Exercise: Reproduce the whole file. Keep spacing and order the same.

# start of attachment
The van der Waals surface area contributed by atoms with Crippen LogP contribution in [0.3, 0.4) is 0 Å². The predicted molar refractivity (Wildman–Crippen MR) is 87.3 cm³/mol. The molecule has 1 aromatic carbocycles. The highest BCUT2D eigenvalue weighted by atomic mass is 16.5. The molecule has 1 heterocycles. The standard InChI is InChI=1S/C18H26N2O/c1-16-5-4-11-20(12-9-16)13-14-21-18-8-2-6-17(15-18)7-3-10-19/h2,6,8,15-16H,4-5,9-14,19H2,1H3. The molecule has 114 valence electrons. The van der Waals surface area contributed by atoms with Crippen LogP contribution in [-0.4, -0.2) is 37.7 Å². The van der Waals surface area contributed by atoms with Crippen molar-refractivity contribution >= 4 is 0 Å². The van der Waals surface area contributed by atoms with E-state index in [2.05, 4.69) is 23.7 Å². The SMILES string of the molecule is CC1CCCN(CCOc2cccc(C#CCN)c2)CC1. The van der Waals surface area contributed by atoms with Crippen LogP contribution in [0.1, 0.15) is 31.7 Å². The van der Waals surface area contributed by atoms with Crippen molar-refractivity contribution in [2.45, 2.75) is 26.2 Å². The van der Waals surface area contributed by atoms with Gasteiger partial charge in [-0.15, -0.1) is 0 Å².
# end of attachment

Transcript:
The van der Waals surface area contributed by atoms with Crippen LogP contribution in [0.3, 0.4) is 0 Å². The predicted molar refractivity (Wildman–Crippen MR) is 87.3 cm³/mol. The molecule has 1 aromatic carbocycles. The highest BCUT2D eigenvalue weighted by atomic mass is 16.5. The molecule has 1 heterocycles. The standard InChI is InChI=1S/C18H26N2O/c1-16-5-4-11-20(12-9-16)13-14-21-18-8-2-6-17(15-18)7-3-10-19/h2,6,8,15-16H,4-5,9-14,19H2,1H3. The molecule has 114 valence electrons. The van der Waals surface area contributed by atoms with Crippen LogP contribution in [-0.4, -0.2) is 37.7 Å². The van der Waals surface area contributed by atoms with Crippen molar-refractivity contribution >= 4 is 0 Å². The van der Waals surface area contributed by atoms with E-state index in [2.05, 4.69) is 23.7 Å². The SMILES string of the molecule is CC1CCCN(CCOc2cccc(C#CCN)c2)CC1. The van der Waals surface area contributed by atoms with Crippen LogP contribution in [0.1, 0.15) is 31.7 Å². The van der Waals surface area contributed by atoms with Crippen molar-refractivity contribution in [2.45, 2.75) is 26.2 Å². The van der Waals surface area contributed by atoms with Gasteiger partial charge in [-0.15, -0.1) is 0 Å².